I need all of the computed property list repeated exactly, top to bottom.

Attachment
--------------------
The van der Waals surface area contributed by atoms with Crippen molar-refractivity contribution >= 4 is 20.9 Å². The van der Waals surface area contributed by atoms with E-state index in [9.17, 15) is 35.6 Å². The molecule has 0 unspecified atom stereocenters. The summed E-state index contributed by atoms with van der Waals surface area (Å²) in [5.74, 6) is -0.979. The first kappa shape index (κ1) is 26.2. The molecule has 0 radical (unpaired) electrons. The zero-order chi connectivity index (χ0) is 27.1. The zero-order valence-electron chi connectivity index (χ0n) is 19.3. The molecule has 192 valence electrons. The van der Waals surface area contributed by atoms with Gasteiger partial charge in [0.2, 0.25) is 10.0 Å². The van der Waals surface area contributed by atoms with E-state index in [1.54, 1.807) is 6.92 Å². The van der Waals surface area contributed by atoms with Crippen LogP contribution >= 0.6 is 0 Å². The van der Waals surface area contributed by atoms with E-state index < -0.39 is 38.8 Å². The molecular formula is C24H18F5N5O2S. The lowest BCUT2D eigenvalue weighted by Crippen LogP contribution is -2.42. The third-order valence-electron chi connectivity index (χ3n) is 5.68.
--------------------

The van der Waals surface area contributed by atoms with Crippen molar-refractivity contribution >= 4 is 20.9 Å². The van der Waals surface area contributed by atoms with E-state index in [9.17, 15) is 35.6 Å². The molecule has 0 unspecified atom stereocenters. The summed E-state index contributed by atoms with van der Waals surface area (Å²) in [5.74, 6) is -0.979. The first kappa shape index (κ1) is 26.2. The molecule has 0 radical (unpaired) electrons. The zero-order chi connectivity index (χ0) is 27.1. The zero-order valence-electron chi connectivity index (χ0n) is 19.3. The molecule has 192 valence electrons. The van der Waals surface area contributed by atoms with Gasteiger partial charge in [0.2, 0.25) is 10.0 Å². The van der Waals surface area contributed by atoms with E-state index in [1.54, 1.807) is 6.92 Å². The van der Waals surface area contributed by atoms with Crippen LogP contribution >= 0.6 is 0 Å². The van der Waals surface area contributed by atoms with E-state index < -0.39 is 38.8 Å². The molecular formula is C24H18F5N5O2S. The lowest BCUT2D eigenvalue weighted by Crippen LogP contribution is -2.42. The third-order valence-electron chi connectivity index (χ3n) is 5.68.